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You Can Dig For Your Own Crystals At This Spot In Arizona

You'll feel like a treasure hunter.
You Can Dig For Gems In Arizona

Some of the best adventures are those hiding in plain sight. This fall and winter, you and your friends can dig for gems in Arizona. The desert is filled with hidden gems and this spot has to be one of our favorites.

If you're making a stop through the Grand Canyon State and want to dig for your own gemstones, you should head over to Payson, Arizona. You can find the exact directions here for your trip. Diamond Point is open year-round and no tools or digging is allowed during this time, so plan accordingly. 

It's important to know that shallow digging is only allowed between October - February. The best time to find crystals is after rain on a very sunny day. You'll see them the gems in the sun if they're close to the surface. Treasure hunter will be your new nickname after a day spent at Diamond Point. 

There's no cost to dig here and there's parking along the side of the road. You can step away from the usual trail and venture off a bit. It's possible that you might not find crystals your first time, but that's all the reason for you to go back. 

Most of the gemstones you can find here are quartz crystals. They come in so many sizes. Some people have found crystals that fit perfectly into the palm of their hand.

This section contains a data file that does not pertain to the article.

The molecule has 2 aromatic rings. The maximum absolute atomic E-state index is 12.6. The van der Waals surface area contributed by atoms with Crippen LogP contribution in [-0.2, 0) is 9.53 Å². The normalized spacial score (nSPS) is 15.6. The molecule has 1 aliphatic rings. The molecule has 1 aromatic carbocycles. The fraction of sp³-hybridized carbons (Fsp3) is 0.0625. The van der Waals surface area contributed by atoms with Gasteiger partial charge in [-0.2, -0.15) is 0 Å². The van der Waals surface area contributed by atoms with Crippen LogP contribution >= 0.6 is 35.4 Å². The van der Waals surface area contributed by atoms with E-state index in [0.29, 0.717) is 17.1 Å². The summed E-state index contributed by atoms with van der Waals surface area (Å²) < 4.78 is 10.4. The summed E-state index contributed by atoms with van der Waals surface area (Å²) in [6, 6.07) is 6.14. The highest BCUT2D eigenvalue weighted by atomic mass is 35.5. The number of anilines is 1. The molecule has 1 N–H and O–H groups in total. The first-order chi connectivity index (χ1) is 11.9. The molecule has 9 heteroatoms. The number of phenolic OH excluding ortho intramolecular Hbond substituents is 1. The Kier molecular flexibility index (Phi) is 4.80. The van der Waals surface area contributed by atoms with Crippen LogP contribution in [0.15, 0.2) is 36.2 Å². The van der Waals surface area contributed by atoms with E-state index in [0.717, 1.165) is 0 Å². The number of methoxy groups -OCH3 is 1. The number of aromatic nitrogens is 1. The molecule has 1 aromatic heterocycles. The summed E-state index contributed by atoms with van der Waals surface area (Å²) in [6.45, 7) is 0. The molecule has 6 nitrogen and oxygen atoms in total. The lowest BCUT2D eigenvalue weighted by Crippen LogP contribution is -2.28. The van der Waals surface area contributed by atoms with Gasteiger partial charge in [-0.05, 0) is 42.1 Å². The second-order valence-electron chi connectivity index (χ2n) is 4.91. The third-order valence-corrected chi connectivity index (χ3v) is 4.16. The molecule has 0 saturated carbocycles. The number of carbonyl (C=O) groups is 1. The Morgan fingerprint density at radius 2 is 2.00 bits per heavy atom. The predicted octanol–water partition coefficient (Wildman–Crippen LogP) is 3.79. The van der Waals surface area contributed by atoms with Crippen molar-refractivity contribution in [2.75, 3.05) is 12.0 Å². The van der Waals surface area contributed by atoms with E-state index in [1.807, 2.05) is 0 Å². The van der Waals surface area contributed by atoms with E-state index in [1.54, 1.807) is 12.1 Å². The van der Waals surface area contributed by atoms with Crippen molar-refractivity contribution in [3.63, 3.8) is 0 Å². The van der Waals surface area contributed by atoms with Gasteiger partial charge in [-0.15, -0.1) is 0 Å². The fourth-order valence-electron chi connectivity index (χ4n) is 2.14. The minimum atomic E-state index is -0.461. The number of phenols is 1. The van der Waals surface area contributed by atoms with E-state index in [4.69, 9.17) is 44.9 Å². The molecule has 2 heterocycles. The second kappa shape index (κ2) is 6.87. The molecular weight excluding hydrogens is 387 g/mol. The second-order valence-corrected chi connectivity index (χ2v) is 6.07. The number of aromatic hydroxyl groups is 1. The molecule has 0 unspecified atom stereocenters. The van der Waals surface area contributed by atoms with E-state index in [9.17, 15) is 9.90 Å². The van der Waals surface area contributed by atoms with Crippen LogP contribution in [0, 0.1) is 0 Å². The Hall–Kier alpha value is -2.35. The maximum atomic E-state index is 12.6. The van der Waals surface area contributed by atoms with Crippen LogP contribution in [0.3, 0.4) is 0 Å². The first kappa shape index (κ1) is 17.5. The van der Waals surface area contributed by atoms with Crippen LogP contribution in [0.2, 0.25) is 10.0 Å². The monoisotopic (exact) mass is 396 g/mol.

The crystals can be used to make your own jewelry or for DIY projects. Maybe you can decorate a picture frame with the quartz you found for your BFF's birthday?

Besides quartz crystals, it's possible to find geodes and petrified wood. Whether you're looking for an adventure in the forest or spending a day with friends digging for gemstones is best spent with friends. 

Diamond Point

Price: Free

Location: Payson, Arizona

Why you should go: You and your friends can search for your own gemstones and use them to make jewelry. It's the perfect adventure for a girl's trip. 


We strongly advise that before you go swimming or visit any location, you check the most recent updates on potential hazards, security, water quality, and closures. If you do plan to visit a location, respect the environment.

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